Nepal on Thursday successfully launched its first satellite into space from the US to gather detailed geographical information of the Himalayan nation, evoking unbridled excitement among the people and scientists.
Developed by the Nepalese scientists, NepaliSat-1 satellite was launched at 2:31 am (Nepal time) from Virginia in United States, according to Nepal Academy of Science and Technology (NAST).
Two Nepali scientists, Aabhas Maskey and Hariram Shrestha who are currently studying at Japanese Kyushu Institute of Technology, developed the satellite under the BIRDS project of their institute.
Prime Minister K P Sharma Oli congratulated all the scientists and institutions involved in the development of the satellite. He said it was a matter of prestige for the country to have its own satellite.
"Though a humble beginning, with the launching of NepaliSat-1 Nepal has entered the Space-Era. I wish to congratulate all those scientists and institutions that were involved right from the development to its launching thereby enhancing the prestige of our country," he said in a tweet.
Spokesperson for NAST Suresh Kumar Dhungel said they invested in the satellite in a bid to open new paths for space engineering in the country.
He said with the help of NepaliSat-1, ground station located at NAST office will communicate and gather images of the geographical area of the country.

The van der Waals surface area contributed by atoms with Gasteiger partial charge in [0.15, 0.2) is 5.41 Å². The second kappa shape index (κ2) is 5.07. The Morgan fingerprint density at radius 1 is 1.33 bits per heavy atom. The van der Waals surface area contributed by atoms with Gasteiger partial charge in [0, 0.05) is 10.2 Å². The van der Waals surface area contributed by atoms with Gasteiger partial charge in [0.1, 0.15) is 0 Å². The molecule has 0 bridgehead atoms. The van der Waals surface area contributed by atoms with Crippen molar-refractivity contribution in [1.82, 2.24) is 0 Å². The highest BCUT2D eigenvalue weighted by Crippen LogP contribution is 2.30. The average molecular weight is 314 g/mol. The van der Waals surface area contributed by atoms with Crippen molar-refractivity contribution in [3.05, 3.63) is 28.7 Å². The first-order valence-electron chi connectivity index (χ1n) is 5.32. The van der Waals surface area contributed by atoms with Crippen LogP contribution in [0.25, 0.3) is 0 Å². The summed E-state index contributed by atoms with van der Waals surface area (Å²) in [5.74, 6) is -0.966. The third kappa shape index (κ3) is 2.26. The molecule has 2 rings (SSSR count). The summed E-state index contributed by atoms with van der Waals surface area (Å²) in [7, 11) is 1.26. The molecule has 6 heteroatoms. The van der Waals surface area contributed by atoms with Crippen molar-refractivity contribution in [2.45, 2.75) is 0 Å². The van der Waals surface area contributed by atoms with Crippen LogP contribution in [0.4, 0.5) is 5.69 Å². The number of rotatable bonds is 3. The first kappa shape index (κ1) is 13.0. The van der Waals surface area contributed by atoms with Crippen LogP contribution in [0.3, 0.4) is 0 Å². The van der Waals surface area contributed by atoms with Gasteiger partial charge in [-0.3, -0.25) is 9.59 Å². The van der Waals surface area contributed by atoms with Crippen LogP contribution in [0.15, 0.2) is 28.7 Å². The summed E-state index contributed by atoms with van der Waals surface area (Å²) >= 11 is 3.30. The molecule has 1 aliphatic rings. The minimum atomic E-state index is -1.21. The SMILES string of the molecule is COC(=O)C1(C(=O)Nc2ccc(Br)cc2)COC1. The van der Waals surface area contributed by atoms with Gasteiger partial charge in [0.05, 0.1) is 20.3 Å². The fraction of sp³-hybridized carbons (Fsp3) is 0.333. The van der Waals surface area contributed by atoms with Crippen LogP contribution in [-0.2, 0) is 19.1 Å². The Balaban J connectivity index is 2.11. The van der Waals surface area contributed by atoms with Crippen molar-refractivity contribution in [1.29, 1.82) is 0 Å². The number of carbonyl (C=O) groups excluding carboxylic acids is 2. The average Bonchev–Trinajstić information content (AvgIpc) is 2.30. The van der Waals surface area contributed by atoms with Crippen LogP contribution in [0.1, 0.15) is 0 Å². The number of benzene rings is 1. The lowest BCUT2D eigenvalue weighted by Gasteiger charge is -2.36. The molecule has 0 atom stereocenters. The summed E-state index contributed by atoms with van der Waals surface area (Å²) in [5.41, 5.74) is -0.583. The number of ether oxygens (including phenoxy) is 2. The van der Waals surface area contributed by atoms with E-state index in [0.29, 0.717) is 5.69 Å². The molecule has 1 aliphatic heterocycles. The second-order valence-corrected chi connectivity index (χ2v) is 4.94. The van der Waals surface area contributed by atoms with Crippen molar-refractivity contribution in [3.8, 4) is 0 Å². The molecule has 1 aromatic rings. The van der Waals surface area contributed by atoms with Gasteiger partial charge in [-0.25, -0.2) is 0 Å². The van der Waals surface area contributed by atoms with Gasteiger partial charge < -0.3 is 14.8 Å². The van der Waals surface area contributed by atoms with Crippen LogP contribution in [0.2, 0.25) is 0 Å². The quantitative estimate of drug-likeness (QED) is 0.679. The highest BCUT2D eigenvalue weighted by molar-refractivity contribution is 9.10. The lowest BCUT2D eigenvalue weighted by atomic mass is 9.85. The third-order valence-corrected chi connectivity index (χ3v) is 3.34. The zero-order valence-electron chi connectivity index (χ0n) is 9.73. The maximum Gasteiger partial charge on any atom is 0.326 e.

NepaliSat-1 is a low orbit satellite which will be in the 400-km distance from the Earth's surface. It will be stationed at the International Space Station for a month and then it will be sent to orbit the earth, according to NAST.
The satellite will take photographs on a regular basis to gather geographical information of the country.
The satellite has a Nepali flag and the NAST logo. It also has the name of the scientists involved in the making of the satellite.
Nepal Academy of Science and Technology has invested nearly Rs 20 million for the satellite that weighs 1.3 kilograms, a small satellite with limited capability.
Nepal's first entry into space has brought huge excitement among people and scientists.
NAST initiated the launch of the country's own satellite under the BIRDS project of the Japanese Kyushu Institute of Technology.
The BIRDS project has been designed in association with the United Nations and aims at helping countries launch their first satellite.